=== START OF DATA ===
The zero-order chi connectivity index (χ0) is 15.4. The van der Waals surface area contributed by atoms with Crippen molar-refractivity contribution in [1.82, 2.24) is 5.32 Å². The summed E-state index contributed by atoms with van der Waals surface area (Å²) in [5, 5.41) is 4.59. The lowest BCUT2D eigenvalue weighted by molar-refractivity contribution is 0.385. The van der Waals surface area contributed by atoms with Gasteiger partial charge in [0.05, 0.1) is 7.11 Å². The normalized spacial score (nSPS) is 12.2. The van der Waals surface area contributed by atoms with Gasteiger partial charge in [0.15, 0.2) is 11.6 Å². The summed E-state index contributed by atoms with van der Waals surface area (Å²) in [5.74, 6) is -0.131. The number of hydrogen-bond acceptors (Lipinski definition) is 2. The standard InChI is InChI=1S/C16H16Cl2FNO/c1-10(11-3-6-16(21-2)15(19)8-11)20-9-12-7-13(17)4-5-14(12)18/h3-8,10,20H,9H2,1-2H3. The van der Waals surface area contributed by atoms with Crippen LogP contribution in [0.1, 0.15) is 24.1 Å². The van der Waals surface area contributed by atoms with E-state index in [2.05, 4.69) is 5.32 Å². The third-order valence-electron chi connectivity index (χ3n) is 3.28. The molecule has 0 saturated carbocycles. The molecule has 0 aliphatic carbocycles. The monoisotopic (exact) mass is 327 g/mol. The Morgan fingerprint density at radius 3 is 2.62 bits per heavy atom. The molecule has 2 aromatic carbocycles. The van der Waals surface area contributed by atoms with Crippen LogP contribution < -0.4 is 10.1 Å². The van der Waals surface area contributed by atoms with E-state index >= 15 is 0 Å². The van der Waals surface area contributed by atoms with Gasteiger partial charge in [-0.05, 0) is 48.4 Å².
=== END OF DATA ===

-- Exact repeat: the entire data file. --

The zero-order chi connectivity index (χ0) is 15.4. The van der Waals surface area contributed by atoms with Crippen molar-refractivity contribution in [1.82, 2.24) is 5.32 Å². The summed E-state index contributed by atoms with van der Waals surface area (Å²) in [5, 5.41) is 4.59. The lowest BCUT2D eigenvalue weighted by molar-refractivity contribution is 0.385. The van der Waals surface area contributed by atoms with Gasteiger partial charge in [0.05, 0.1) is 7.11 Å². The normalized spacial score (nSPS) is 12.2. The van der Waals surface area contributed by atoms with Gasteiger partial charge in [0.15, 0.2) is 11.6 Å². The summed E-state index contributed by atoms with van der Waals surface area (Å²) in [5.74, 6) is -0.131. The number of hydrogen-bond acceptors (Lipinski definition) is 2. The standard InChI is InChI=1S/C16H16Cl2FNO/c1-10(11-3-6-16(21-2)15(19)8-11)20-9-12-7-13(17)4-5-14(12)18/h3-8,10,20H,9H2,1-2H3. The van der Waals surface area contributed by atoms with Crippen LogP contribution in [0.1, 0.15) is 24.1 Å². The van der Waals surface area contributed by atoms with E-state index in [2.05, 4.69) is 5.32 Å². The third-order valence-electron chi connectivity index (χ3n) is 3.28. The molecule has 0 saturated carbocycles. The molecule has 0 aliphatic carbocycles. The monoisotopic (exact) mass is 327 g/mol. The Morgan fingerprint density at radius 3 is 2.62 bits per heavy atom. The molecule has 2 aromatic carbocycles. The van der Waals surface area contributed by atoms with Crippen LogP contribution < -0.4 is 10.1 Å². The van der Waals surface area contributed by atoms with E-state index >= 15 is 0 Å². The van der Waals surface area contributed by atoms with Gasteiger partial charge in [-0.05, 0) is 48.4 Å².